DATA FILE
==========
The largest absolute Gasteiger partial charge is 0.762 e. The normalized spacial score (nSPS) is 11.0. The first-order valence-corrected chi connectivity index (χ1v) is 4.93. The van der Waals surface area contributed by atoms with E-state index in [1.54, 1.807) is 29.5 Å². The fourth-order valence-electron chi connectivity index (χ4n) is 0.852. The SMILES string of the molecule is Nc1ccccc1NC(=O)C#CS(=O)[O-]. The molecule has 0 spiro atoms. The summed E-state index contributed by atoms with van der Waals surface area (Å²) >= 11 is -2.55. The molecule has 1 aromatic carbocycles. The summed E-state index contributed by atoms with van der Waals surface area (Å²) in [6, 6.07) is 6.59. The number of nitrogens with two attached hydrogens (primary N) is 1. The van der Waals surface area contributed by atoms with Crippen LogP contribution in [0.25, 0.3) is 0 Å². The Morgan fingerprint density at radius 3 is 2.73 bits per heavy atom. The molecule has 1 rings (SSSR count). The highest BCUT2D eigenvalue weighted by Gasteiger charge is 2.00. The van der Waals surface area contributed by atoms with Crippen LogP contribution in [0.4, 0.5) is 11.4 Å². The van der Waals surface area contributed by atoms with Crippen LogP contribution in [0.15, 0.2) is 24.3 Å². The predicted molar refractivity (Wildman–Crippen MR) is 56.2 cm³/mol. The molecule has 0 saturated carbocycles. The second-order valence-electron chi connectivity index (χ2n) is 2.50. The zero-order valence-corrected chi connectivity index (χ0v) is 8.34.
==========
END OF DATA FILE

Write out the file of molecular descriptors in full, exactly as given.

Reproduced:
The largest absolute Gasteiger partial charge is 0.762 e. The normalized spacial score (nSPS) is 11.0. The first-order valence-corrected chi connectivity index (χ1v) is 4.93. The van der Waals surface area contributed by atoms with E-state index in [1.54, 1.807) is 29.5 Å². The fourth-order valence-electron chi connectivity index (χ4n) is 0.852. The SMILES string of the molecule is Nc1ccccc1NC(=O)C#CS(=O)[O-]. The molecule has 0 spiro atoms. The summed E-state index contributed by atoms with van der Waals surface area (Å²) >= 11 is -2.55. The molecule has 1 aromatic carbocycles. The summed E-state index contributed by atoms with van der Waals surface area (Å²) in [6, 6.07) is 6.59. The number of nitrogens with two attached hydrogens (primary N) is 1. The van der Waals surface area contributed by atoms with Crippen LogP contribution in [0.25, 0.3) is 0 Å². The Morgan fingerprint density at radius 3 is 2.73 bits per heavy atom. The molecule has 1 rings (SSSR count). The highest BCUT2D eigenvalue weighted by Gasteiger charge is 2.00. The van der Waals surface area contributed by atoms with Crippen LogP contribution in [0.4, 0.5) is 11.4 Å². The van der Waals surface area contributed by atoms with Crippen LogP contribution in [0.15, 0.2) is 24.3 Å². The predicted molar refractivity (Wildman–Crippen MR) is 56.2 cm³/mol. The molecule has 0 saturated carbocycles. The second-order valence-electron chi connectivity index (χ2n) is 2.50. The zero-order valence-corrected chi connectivity index (χ0v) is 8.34.